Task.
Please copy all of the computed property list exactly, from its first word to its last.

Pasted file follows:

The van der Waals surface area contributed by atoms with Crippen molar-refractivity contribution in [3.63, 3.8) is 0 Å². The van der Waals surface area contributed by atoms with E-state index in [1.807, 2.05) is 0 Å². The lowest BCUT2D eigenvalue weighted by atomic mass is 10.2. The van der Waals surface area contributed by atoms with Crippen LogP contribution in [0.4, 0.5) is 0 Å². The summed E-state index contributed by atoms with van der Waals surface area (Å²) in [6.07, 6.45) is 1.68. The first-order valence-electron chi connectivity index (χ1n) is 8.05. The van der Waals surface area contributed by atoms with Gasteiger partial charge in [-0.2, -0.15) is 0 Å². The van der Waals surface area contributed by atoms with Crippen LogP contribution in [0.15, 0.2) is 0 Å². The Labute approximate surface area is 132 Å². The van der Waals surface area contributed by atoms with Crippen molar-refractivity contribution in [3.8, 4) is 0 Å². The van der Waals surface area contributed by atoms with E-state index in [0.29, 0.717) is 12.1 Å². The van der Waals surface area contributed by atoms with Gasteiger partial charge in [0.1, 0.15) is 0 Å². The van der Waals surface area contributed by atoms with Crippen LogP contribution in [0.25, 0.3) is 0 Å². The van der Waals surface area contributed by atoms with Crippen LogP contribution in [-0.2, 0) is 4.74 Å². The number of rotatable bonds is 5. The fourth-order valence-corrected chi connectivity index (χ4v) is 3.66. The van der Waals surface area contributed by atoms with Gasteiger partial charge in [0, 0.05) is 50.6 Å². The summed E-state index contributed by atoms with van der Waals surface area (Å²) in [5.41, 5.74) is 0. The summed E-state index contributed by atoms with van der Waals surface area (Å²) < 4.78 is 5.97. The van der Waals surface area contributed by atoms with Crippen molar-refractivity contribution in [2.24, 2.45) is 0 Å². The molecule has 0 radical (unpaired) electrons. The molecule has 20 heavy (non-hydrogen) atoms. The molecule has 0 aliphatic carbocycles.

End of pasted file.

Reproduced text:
The van der Waals surface area contributed by atoms with Crippen molar-refractivity contribution in [3.63, 3.8) is 0 Å². The van der Waals surface area contributed by atoms with E-state index in [1.807, 2.05) is 0 Å². The lowest BCUT2D eigenvalue weighted by atomic mass is 10.2. The van der Waals surface area contributed by atoms with Crippen LogP contribution in [0.4, 0.5) is 0 Å². The summed E-state index contributed by atoms with van der Waals surface area (Å²) in [6.07, 6.45) is 1.68. The first-order valence-electron chi connectivity index (χ1n) is 8.05. The van der Waals surface area contributed by atoms with Gasteiger partial charge in [-0.2, -0.15) is 0 Å². The van der Waals surface area contributed by atoms with Crippen LogP contribution in [0.15, 0.2) is 0 Å². The Labute approximate surface area is 132 Å². The van der Waals surface area contributed by atoms with Crippen molar-refractivity contribution in [3.8, 4) is 0 Å². The van der Waals surface area contributed by atoms with E-state index in [0.29, 0.717) is 12.1 Å². The van der Waals surface area contributed by atoms with Gasteiger partial charge in [0.1, 0.15) is 0 Å². The van der Waals surface area contributed by atoms with Crippen LogP contribution in [0.25, 0.3) is 0 Å². The van der Waals surface area contributed by atoms with Crippen LogP contribution in [-0.2, 0) is 4.74 Å². The number of rotatable bonds is 5. The fourth-order valence-corrected chi connectivity index (χ4v) is 3.66. The van der Waals surface area contributed by atoms with Gasteiger partial charge in [0, 0.05) is 50.6 Å². The summed E-state index contributed by atoms with van der Waals surface area (Å²) in [5.41, 5.74) is 0. The summed E-state index contributed by atoms with van der Waals surface area (Å²) < 4.78 is 5.97. The van der Waals surface area contributed by atoms with Crippen molar-refractivity contribution in [2.24, 2.45) is 0 Å². The molecule has 0 radical (unpaired) electrons. The molecule has 20 heavy (non-hydrogen) atoms. The molecule has 0 aliphatic carbocycles.